Village of Montrose moving ahead on chlorination facility

Village of Montrose council has approved Redwood Engineering's estimate of $25,000 for a pumphouse and contact chamber.

The first drop in the move towards a new well and chlorination facility for the Village of Montrose has fallen with selection of a local engineering firm to begin the structural component.

On July 3, village council approved Redwood Engineering’s initial fee estimate of $25,000 for the structural design and drafting for the pump house and contact chamber. In addition, Redwood will complete structural schedules in compliance with the BC Building Code.

TRUE Consulting recommended partnering with the local engineer group to work on the structural component of this project because of the firm’s experience.

“It adds complexity to the project if an out-of-town consultant has to schedule visits,” explained Kevin Chartres, the chief administrative officer, indicating the village council ousted a series of slightly lower estimates from other companies.

On Jan. 27, a $1.3-million Gas Tax Fund grant was bestowed on Montrose for water quality upgrades that includes the creation of a chlorination facility and replacement of a failing well.

The grant will aid construction of a new well and pump house.

Some of the highlights include a flow meter and state of the art communications, on-site back-up power generator, new main piping and a new chlorination facility.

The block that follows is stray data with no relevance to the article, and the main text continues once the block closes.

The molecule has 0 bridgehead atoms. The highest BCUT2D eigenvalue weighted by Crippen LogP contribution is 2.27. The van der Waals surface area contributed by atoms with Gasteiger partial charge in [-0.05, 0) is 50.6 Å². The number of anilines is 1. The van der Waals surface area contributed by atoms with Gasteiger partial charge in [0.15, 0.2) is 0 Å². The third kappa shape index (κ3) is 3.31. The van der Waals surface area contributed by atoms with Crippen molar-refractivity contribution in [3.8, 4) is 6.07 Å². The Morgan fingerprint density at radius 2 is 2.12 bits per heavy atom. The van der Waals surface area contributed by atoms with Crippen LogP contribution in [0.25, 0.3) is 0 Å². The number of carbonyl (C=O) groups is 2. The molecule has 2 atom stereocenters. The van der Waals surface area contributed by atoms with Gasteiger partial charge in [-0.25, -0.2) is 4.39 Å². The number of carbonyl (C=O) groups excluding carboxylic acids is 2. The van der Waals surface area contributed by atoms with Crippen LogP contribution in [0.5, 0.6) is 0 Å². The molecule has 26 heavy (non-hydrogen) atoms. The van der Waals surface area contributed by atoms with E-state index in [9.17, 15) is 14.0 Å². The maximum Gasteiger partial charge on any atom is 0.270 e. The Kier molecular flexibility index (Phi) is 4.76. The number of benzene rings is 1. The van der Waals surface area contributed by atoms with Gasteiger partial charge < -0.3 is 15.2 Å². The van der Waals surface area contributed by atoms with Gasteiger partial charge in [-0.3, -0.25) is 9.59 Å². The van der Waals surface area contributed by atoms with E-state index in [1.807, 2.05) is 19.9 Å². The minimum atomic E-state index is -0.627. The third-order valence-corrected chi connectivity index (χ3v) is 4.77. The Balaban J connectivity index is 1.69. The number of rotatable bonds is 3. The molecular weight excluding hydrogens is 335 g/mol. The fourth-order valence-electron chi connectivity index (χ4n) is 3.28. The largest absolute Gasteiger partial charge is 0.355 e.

The project benefits include a $1.3 million reduction in infrastructure costs, cleaner water that eliminates health risks and a sustainable water supply. In addition, an on-site generator will provide back up power to wells during power outages.

More than one year ago, the village issued a boil water advisory because of test results indicating low levels of total coliforms, a verdict that informed residents their water did not meet the BC Drinking Water Protection Regulation.

The village expects to inject 1 milligram per litre of water (one part per million) of chlorine into the system. The minimum chlorine residual required at the distribution extremities is 0.2 parts per million.

Benefits of the chlorination include preventing life-threatening diseases or other health risks, like cholera and typhoid fever.

The Gas Tax Fund is intended to support capital projects such as local roads, public transit, energy systems and waste management infrastructure.